My review of this delightful children’s book:
Third grader, Tina Tyler, looks forward to summer. It is the last day of classes, and she has had such a great school year that…
I’m excited to have Denise L. Finn on my blog to share with you about her new releaseTree Fairies and Their Short Stories. She’ll also share with you about her love of nature, the forest where she resides, and the facts about the redwood trees.
Thank you, Miriam for having me and the fairies here today to celebrate “Tree Fairies and Their Short Stories” release day!
Tree Fairies and Their Short Stories is set in a place I adore. I have a deep love of nature and have lived in the forest for 31 years. Although, I visit the ocean often, as it still calls to me. I have considered living in the trees above the sea… maybe someday. Redwood forests have always felt magical to me, and anytime I can visit one, I do.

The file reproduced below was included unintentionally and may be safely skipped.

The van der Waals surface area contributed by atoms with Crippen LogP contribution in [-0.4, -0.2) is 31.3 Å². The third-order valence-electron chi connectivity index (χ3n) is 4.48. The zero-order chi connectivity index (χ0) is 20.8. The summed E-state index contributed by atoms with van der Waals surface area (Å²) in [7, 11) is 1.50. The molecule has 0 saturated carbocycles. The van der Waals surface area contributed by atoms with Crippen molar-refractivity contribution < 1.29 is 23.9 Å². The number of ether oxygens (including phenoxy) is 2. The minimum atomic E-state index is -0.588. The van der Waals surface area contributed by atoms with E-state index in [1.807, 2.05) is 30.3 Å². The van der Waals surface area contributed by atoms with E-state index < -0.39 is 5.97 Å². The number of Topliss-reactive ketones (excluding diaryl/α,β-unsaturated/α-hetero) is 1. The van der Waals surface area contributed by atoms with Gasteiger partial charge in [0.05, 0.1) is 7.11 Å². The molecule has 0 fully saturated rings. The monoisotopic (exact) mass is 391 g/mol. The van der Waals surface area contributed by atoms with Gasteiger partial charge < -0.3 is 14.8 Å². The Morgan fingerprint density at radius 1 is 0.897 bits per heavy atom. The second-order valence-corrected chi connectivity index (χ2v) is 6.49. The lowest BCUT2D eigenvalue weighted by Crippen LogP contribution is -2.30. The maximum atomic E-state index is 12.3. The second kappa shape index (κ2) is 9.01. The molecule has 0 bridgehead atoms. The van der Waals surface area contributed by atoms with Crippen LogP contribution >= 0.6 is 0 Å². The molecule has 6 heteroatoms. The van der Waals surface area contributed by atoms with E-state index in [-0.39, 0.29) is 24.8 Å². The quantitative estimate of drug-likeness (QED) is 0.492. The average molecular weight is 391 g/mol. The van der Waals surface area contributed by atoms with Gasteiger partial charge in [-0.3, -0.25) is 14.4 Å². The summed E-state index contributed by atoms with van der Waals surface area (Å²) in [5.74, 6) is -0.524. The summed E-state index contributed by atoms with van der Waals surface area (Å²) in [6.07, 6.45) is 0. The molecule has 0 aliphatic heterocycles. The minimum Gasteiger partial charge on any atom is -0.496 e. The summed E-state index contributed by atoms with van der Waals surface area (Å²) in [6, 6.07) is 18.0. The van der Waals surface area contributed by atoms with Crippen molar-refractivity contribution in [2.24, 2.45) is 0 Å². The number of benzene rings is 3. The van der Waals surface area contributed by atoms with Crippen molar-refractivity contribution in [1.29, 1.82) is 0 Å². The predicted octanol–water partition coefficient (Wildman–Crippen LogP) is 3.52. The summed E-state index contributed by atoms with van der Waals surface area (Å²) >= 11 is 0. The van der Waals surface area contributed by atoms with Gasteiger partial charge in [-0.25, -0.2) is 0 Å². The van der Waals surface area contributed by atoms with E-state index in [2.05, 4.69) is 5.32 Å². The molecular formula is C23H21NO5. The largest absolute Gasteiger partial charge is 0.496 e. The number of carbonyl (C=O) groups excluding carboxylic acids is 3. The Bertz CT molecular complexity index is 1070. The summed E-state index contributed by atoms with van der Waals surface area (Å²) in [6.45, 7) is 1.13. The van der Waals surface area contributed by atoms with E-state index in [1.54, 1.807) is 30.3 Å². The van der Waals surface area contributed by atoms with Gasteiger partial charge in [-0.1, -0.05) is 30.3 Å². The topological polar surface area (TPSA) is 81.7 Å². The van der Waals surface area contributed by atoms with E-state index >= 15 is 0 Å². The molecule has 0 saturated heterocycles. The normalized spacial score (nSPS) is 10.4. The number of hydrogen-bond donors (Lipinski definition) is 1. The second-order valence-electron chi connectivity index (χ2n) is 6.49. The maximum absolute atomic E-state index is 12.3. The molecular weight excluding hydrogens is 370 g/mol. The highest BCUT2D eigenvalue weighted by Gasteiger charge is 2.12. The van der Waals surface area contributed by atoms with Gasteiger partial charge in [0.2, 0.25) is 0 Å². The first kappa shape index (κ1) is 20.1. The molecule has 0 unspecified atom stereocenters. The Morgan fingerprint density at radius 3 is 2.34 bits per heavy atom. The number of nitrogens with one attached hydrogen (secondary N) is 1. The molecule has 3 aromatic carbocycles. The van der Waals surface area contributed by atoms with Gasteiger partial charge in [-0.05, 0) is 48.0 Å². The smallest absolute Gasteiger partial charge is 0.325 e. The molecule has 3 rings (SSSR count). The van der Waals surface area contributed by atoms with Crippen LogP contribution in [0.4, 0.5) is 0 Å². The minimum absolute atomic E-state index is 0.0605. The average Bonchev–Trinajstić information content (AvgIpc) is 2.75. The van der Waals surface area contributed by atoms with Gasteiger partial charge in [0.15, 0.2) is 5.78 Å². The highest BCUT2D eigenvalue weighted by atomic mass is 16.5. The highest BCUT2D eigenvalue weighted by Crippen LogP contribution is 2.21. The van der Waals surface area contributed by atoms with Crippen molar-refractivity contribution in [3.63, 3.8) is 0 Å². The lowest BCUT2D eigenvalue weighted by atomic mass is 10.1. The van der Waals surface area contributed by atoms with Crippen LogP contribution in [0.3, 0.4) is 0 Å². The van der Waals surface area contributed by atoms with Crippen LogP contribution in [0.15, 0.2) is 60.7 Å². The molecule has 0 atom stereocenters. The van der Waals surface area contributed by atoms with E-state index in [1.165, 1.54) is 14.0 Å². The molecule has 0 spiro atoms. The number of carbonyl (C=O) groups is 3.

For Mother’s Day 30 years ago, I received a sequoia tree to add to our forest. It has grown faster than I expected, and with it comes that redwood/sequoia magic that is so strong in my story.
Here are some redwood tree facts:
1. They can grow to over 200 feet tall.
2. They are believed to have been around in California for over 20 million years.
3. There are redwoods over 2000 years old still standing.
4. They are resistant to insects, fires, and rot.
5. There are three types of redwood trees: Dawn Redwood, Giant Sequoia, and Coastal Redwood (this is the one in my story.)
Fun Finn Facts:
The forest sounds at night from foxes and mountain lions are chilling.
I’ve driven through a giant redwood.
When reality and magic meet in the forest